The Marijuana Advisory Commission that Governor Phil Scott created to study some of the crucial issues facing the state due to the potential legalization of marijuana met for the first time on Thursday, September 28. The commission’s three major areas of focus include highway safety, tax and regulation, and the implementation of education and prevention programs.
Once the meeting began, it was clear that the question was not whether legalization would occur, but rather when and how.
Commissioner of Taxes, Kaj Samsom, clarified this further by saying, “ It seems to me, and I just want to clarify for all of us and for the co-chairs of the commission, that this is not a study of whether to have legal marijuana, it’s a how-to.” Samson is serving as chair of the advisory commission’s taxation and regulation subcommittee.
In order to fully understand why this commission was created, it’s important to take a look at the chronology.
In 2004, Vermont legalized medical marijuana. In 2013, Vermont decriminalized possession of an an ounce or less. And just this year, the Vermont House and Senate tried to push things further, using Washington D.C.’s regulatory model, known as Initiative 71. This model states that an individual 21 years of age and older can possess up to two ounces of marijuana for personal use, and can grow up to six cannabis plants (up to three mature at a time) at their place of residence.
Initiative 71 also allows for gifting or transferring up to one ounce of marijuana to another person, also 21 years of age or older, but specifically excludes sales. In addition, it also legalizes marijuana use on private property only, not on public or federal property.
Although this model did not address retail sales or taxation, it was viewed as a possible roadmap for Vermont. Consequently, a bill known first as S.22, which was sponsored by Senator Dick Sears, and then as H.170, sponsored by Rep. Maxine Grad, Rep. Charles Conquest, and Rep. Thomas Burditt, was drafted.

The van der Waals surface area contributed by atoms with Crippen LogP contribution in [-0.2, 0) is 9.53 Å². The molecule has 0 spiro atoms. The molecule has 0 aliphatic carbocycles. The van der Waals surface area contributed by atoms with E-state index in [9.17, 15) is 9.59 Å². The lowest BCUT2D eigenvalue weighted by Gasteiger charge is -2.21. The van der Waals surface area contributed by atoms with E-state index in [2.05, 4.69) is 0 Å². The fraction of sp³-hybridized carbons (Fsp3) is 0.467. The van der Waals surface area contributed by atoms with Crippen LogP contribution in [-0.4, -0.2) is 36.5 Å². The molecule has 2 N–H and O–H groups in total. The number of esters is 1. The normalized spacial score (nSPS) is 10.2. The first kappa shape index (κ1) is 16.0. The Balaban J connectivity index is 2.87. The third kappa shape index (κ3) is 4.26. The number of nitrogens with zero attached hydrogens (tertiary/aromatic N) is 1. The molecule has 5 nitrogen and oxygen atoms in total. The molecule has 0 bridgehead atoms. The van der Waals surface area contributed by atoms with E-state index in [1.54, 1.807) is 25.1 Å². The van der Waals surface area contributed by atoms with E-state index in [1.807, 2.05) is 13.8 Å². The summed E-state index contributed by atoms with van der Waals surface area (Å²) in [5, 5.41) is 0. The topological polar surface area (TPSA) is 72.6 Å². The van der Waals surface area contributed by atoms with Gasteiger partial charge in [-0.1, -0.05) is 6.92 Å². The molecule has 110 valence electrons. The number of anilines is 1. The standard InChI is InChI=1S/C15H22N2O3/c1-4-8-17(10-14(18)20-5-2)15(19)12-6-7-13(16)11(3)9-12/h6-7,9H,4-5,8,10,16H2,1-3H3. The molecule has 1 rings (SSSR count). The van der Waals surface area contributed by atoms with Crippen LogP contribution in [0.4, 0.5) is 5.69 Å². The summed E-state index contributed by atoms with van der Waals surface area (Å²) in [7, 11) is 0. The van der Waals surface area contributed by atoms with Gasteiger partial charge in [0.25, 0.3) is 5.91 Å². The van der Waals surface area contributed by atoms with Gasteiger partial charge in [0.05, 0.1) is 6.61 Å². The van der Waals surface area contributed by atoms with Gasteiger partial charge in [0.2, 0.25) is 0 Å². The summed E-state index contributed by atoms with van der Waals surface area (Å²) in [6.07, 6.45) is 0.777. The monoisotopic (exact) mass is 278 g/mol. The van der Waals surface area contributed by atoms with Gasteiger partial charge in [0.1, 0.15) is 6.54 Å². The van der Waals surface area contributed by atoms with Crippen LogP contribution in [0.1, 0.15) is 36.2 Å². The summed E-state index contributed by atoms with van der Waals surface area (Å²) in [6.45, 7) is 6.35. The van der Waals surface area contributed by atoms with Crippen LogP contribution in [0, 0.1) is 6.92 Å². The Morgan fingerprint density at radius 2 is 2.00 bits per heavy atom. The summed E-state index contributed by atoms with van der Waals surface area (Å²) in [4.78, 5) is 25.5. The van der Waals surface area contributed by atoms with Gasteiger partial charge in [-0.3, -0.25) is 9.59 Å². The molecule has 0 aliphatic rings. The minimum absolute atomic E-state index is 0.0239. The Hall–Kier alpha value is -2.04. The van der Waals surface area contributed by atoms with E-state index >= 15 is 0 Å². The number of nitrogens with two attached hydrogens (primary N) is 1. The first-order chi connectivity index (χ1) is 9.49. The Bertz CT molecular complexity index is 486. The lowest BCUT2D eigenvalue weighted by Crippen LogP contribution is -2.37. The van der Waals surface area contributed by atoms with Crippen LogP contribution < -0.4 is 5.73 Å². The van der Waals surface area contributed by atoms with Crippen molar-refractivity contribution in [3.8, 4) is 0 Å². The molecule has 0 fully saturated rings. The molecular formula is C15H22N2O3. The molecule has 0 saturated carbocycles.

S.22 would have allowed possession of up to an ounce of marijuana, as well as personal cultivation of up to four cannabis plants, two mature and two immature per household in the state of Vermont. Just like D.C.’s Initiative 71, this legislation did not create a regulatory system for retail sales or taxation but was regarded by many in the Legislature as a good first step. Although passed by the full legislature, Gov. Scott sent the bill back on May 24, 2017 for reworking, reintroduced as H.511. On June 21, 2017, a special session renewed action on the bill. Again, the Senate passed the legislation, but a refusal to suspend chamber rules by House Republicans stopped further discussion, effectively delaying action on the bill until January 2018.
Representative Maxine Grad, a democrat from Moretown and chair of the House Judiciary Committee, has been working with Senator Sears to help lead the negotiations. Although disappointed with the initial outcome of the special session, she is excited to join the marijuana advisory commission. When asked what was her motivation to join or accept a position on this commission, she said, “As Chair of the House Judiciary Committee I have worked in depth on cannabis legislation. I will bring my knowledge to the table and help craft the best policy for Vermont. I am very familiar with much of the literature/studies that are being used on both sides of the issue and can help the Commission identify those that are reliable and data driven.”
When Governor Scott announced the creation of the commission, he recognized that legalization was an issue that wouldn’t be going away anytime soon. Stating, “It’s happening all around us with Massachusetts, Maine, Canada. It’s certainly forming around us. I just think it’s imperative that we stay ahead of the curve as best we can.”
Why does there seem to be a delay in the legalization of marijuana in the state of Vermont? The governor feels very strongly that there are many instances and situations in which health and safety could be potentially at risk. His stated position is that he wants to learn more in order to present a clear and confident picture of what Vermont could look like should marijuana be legal, both medicinally and recreationally.